UNICEF child marriage study: 23m boys got married before they were 15
12:00 AM, June 09, 2019 / LAST MODIFIED: 08:04 AM, June 09, 2019

23m boys got married before they were 15

Unveils Unicef’s global study

An estimated 115 million boys and men around the world were married when they were still children, according to the first-ever analysis on child grooms, launched on Friday by the Unicef.

Twenty-three million among them were married before the age of 15.

Using data from 82 countries, the study brings the overall number of estimated child marriages to 765 million, Unicef revealed.

“Marriage steals childhood,” said Henrietta Fore, executive director of Unicef. “Child grooms are forced to take on adult responsibilities for which they may not be ready.”

The study discovered that child marriage among boys spans sub-Saharan Africa, Latin America and the Caribbean, South Asia, East Asia and the Pacific.

According to the data, 28 percent of the males in the Central African Republic were married as children, ranking the region first in male child marriages.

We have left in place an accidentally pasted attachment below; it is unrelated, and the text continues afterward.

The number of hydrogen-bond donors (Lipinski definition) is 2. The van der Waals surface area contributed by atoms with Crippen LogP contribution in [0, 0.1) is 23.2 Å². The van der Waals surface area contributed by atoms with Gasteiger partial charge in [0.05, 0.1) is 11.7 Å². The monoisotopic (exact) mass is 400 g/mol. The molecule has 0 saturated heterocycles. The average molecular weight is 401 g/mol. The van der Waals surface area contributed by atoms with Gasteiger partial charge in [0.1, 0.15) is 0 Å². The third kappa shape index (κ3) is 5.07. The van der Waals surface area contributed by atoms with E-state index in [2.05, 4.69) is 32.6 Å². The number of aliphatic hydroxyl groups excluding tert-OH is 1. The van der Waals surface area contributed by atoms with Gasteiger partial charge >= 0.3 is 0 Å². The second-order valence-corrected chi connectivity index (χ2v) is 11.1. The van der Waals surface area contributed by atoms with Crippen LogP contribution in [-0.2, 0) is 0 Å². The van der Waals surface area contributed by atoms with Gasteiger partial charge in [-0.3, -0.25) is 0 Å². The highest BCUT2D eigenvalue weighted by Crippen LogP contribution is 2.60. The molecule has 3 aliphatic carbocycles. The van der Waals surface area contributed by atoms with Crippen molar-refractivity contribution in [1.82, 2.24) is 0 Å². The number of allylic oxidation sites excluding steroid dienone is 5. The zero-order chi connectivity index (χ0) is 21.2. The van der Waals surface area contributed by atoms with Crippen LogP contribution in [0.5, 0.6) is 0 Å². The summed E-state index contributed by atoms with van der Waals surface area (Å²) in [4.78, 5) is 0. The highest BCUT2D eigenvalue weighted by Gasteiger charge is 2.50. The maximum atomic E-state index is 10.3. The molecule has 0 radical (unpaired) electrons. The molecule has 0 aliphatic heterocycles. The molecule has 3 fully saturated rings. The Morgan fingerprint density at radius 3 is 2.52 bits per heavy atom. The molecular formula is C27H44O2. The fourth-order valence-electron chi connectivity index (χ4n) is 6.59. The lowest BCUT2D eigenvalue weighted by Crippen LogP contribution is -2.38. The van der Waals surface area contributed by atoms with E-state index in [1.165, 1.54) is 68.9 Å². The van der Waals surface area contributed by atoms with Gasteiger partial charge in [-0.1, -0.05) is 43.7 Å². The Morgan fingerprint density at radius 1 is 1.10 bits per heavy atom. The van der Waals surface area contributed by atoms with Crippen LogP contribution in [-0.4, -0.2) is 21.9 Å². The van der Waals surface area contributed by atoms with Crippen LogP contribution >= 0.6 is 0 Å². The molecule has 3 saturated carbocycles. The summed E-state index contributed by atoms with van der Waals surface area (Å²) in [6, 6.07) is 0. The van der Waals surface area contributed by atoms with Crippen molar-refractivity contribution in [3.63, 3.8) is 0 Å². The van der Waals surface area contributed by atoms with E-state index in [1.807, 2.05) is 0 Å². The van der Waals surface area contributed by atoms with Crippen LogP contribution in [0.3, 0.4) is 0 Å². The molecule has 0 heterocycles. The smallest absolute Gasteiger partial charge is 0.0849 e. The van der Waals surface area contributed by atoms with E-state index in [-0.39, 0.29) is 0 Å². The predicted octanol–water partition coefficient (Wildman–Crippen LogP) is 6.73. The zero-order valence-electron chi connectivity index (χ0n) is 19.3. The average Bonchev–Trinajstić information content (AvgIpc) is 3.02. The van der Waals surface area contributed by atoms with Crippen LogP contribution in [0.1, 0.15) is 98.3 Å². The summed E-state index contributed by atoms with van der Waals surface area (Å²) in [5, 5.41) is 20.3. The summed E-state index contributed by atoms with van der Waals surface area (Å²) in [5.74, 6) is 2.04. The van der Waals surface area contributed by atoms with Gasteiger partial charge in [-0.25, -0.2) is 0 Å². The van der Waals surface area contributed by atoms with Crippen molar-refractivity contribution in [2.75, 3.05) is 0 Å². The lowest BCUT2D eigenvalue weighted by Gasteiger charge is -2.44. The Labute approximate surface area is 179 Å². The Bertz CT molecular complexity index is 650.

At 19 percent, Nicaragua was the second and Madagascar the third, at 13 percent.

“Early marriage brings early fatherhood, and with it added pressure to provide for a family - cutting short education and job opportunities,” Fore elaborated.

Notwithstanding the new information, girls remain disproportionately affected, with 1-in-5 young women between the age of 20 and 24, married before their 18th birthday, compared to 1-in-30 young men.

While the prevalence, causes and impact of child marriage among girls have been extensively studied, little research exists on child marriage among boys, according to UN News.

It is clear though that children most at risk come from the poorest households, live predominantly in rural areas and have little to no education.

“As we mark the 30th anniversary of the adoption of the Convention on the Rights of the Child, we need to remember that marrying boys and girls off while they are still children runs counter to the rights enshrined in the Convention,” reminded Fore.

“Through further research, investment and empowerment, we can end this violation,” she asserted.

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